708-811 Burglary in the second degree. (1) A person commits the offense of burglary in the second degree if the person intentionally enters or remains unlawfully in a building with intent to commit therein a crime against a person or against property rights.

(2) Burglary in the second degree is a class C felony. [L 1972, c 9, pt of 1; gen ch 1993]


Case Notes


Evidence adequate to support conviction. 64 H. 226, 638 P.2d 330 (1981).


COMMENTARY ON 708-810 AND 708-811


It has been said that the essence of the offense of burglary is "invasion of premises under circumstances specially likely to terrorize occupants."[1] Alternatively, it has been proposed that the primary function of burglary statutes is to crystallize the doctrine of attempt in situations of criminal trespass.[2] The former view implies that the offense is conceived of, in part, although not necessarily defined in terms of a harm to personal dignity and sense of safety. With respect to the second view, the need to crystallize the doctrine of attempt in cases involving criminal trespass is largely obviated by this Code's clear treatment of the doctrine of attempt.[3] However, despite the absence of clearly articulated substantive reasons for making burglary a separate offense, the Code defers to the overwhelming body of decisional and statutory law recognizing this crime.[4] In the words of the Model Penal Code commentary,

If we were writing on a clean slate, the best solution might be to eliminate burglary as a distinct offense. ... But we are not writing on a clean slate. Centuries of history and a deeply embedded Anglo-American conception like burglary cannot easily be discarded. The needed reform must therefore take the direction of narrowing the offense to something like the distinctive situation for which it was originally devised: invasion of premises under circumstances specially likely to terrorize occupants.[5]

The Code rejects the division of burglary into three degrees of offense,[6] and follows the Model Penal Code approach of dividing the offense into two degrees and treating the generally recognized aggravating circumstances as of roughly equal significance.[7] Thus, either (a) possessing a dangerous instrument, or (b) inflicting or attempting to inflict bodily injury, or (c) recklessly disregarding the risk that the building is a dwelling is sufficient to aggravate the class C offense and make it a class B offense.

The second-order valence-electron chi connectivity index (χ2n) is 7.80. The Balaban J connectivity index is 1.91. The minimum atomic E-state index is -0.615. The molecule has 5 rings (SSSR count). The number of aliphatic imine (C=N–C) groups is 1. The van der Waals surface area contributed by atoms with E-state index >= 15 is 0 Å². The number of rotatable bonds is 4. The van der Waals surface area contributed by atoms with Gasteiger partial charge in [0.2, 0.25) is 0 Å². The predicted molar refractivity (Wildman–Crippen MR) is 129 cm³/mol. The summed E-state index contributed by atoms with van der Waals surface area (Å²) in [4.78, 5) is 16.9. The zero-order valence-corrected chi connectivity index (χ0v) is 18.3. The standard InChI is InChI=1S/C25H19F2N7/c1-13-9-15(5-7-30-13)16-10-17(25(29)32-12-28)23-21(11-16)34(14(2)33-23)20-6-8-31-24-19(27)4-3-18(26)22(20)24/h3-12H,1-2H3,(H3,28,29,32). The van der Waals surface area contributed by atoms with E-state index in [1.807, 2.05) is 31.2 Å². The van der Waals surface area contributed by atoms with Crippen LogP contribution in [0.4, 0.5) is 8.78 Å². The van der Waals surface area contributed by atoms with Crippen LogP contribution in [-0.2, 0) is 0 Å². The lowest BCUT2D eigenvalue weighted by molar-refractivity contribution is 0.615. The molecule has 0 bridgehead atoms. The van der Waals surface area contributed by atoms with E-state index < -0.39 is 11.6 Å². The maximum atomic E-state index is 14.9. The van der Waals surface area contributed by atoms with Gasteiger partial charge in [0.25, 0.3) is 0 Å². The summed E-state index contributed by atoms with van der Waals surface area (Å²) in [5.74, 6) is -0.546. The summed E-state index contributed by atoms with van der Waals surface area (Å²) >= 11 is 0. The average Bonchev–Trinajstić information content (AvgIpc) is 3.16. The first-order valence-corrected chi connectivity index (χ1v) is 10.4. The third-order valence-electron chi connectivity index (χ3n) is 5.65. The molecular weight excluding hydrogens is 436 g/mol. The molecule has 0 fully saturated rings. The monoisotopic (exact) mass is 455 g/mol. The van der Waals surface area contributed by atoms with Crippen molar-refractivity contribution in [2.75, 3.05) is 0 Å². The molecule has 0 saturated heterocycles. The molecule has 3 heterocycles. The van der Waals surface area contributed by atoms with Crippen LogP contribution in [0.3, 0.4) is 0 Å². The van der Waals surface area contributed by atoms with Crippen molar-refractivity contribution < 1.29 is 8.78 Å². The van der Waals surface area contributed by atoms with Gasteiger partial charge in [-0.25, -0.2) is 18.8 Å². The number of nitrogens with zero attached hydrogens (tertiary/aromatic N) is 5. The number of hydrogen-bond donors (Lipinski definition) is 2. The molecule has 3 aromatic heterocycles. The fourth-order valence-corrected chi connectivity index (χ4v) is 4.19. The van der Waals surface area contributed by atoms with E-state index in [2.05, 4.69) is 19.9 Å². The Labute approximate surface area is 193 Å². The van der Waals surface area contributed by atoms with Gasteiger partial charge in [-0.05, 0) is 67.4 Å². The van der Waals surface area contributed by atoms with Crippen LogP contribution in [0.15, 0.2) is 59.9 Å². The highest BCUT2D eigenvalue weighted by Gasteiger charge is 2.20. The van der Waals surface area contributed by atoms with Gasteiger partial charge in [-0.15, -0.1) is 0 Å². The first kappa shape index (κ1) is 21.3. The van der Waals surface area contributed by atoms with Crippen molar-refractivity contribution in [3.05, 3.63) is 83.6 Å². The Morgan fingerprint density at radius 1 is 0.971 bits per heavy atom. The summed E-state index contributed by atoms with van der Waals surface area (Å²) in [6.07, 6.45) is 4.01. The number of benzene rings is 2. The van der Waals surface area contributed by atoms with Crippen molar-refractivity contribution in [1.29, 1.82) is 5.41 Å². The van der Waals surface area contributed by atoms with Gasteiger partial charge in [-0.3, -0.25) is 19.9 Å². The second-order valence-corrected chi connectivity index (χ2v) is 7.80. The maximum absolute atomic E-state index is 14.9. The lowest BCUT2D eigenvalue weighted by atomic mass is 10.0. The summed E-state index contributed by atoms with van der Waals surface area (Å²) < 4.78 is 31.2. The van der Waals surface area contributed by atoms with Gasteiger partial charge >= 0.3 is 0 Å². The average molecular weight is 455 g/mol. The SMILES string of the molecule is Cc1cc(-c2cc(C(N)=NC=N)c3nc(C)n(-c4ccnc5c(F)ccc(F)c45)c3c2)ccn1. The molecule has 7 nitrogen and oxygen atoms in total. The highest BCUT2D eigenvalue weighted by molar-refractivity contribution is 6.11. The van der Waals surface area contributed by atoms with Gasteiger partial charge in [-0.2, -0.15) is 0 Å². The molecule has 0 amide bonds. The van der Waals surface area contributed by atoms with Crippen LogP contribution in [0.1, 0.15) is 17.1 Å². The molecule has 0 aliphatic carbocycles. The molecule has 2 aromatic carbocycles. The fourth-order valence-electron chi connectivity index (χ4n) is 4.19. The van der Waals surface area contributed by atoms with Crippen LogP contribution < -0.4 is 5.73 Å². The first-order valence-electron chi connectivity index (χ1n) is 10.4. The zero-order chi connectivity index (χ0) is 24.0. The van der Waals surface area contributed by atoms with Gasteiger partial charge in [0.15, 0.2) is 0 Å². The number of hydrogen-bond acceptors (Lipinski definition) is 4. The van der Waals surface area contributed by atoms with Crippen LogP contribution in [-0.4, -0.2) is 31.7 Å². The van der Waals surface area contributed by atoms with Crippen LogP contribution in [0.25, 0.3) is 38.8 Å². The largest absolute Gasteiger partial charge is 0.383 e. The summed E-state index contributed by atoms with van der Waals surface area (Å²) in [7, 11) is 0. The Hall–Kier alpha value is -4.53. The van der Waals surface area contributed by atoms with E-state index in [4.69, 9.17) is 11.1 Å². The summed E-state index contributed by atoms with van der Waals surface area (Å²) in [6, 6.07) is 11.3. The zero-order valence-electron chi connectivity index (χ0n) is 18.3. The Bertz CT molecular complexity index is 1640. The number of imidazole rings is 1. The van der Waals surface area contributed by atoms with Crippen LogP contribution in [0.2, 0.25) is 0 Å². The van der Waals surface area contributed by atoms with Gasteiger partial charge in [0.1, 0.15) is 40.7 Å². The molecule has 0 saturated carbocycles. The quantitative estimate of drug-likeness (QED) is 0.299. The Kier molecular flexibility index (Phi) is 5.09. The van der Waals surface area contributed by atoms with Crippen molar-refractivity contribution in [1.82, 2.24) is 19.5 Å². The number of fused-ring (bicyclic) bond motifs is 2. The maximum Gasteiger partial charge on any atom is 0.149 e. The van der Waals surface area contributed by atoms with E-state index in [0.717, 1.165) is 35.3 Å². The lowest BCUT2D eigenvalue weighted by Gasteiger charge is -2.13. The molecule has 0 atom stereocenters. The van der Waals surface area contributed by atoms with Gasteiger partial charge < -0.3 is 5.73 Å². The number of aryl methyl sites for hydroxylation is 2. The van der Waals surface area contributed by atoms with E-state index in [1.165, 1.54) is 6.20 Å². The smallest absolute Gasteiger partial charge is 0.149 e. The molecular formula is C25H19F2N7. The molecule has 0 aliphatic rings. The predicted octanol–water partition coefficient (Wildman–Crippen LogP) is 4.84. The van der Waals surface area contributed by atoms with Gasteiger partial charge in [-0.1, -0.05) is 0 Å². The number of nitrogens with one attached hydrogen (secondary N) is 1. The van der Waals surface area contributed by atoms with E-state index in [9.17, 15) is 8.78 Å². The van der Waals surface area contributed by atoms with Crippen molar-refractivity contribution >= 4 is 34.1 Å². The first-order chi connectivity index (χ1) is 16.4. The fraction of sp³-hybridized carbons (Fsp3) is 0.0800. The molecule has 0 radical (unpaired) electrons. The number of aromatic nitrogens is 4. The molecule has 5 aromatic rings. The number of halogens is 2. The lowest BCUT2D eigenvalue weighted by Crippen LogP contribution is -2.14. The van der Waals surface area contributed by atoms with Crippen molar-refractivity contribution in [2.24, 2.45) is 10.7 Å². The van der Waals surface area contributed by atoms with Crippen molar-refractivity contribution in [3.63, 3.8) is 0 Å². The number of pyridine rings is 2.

Previously, Hawaii law defined burglary as the entry of a building or other structure of various descriptions, with intent to commit larceny of the first or second degree or to commit any felony.[8] If the conduct occurred at night, with the possession of a deadly weapon, or in a legally-occupied building or structure, the offense was burglary in the first degree.[9] All other burglary was burglary in the second degree.[10]

The previous Hawaii definitions were similar to those adopted by this Code. The Code covers both "entering and remaining unlawfully" upon premises; and the definition of this phrase is provided by 708-800. The Code alters the circumstances that aggravate the offense and make it burglary in the first degree. Committing the offense while armed with a dangerous instrument remains an aggravating circumstance. The Code, however, gives no significance to the time of the occurrence of the event. Unlike prior law, the Code makes it an aggravating circumstance to inflict or attempt to inflict bodily injury during the course of the offense. Rather than have the degree of the offense turn on the fortuitous circumstance of whether the structure happened to be occupied, the Code makes it an aggravating circumstance if the structure is a dwelling and the defendant is culpable in this regard.

Another substantive change is the reduction of penalty. It is felt that this reduction reflects the desire to treat different offenses separately. To the extent that actual harm or theft do occur, they may be dealt with under appropriate sections of the Code: where they are absent, it is felt that the prior law's provisions for a possible twenty-year sentence[11] was too severe for an offense which may involve no major injury other than unpermitted entry.



708-810 And 708-811 Commentary:


1. M.P.C., Tentative Draft No. 11, comments at 57 (1960).


2. Prop. Mich. Rev. Cr. Code, comments at 200; cf. commentary on 708-813 and 814, this Code.


3. Cf. 705-500 through 502, and commentary thereon. However, it must be noted that simultaneous convictions for criminal trespass and attempt of another offense would yield concurrent rather than consecutive sentences, and, in most cases, not the kind of penalty commensurate with the view of burglary as a crystallization of the doctrine of attempt in aggravated cases. Still, one might argue that whatever special aggravation arises out of the conjunction of criminal trespass and criminal attempt (and it is difficult to find a rational articulation of this aggravation) ought to be dealt with individually, according to the actual and potential harms involved in each instance, rather than on a wholesale basis which ignores individual differences.


4. Both the Model Penal Code and the Proposed Michigan Revised Criminal Code adopt this approach; see M.P.C., Tentative Draft No. 11, comments at 57-58 (1960), and Prop. Mich. Rev. Cr. Code, comments at 200.


5. M.P.C., Tentative Draft No. 11, comments at 57 (1960).


6. See Prop. Mich. Rev. Cr. Code 210 to 212.


7. See M.P.C. 221.1.


8. H.R.S. 726-1.


9. Id. 726-3.


10. Id.


11. Id. 726-4.



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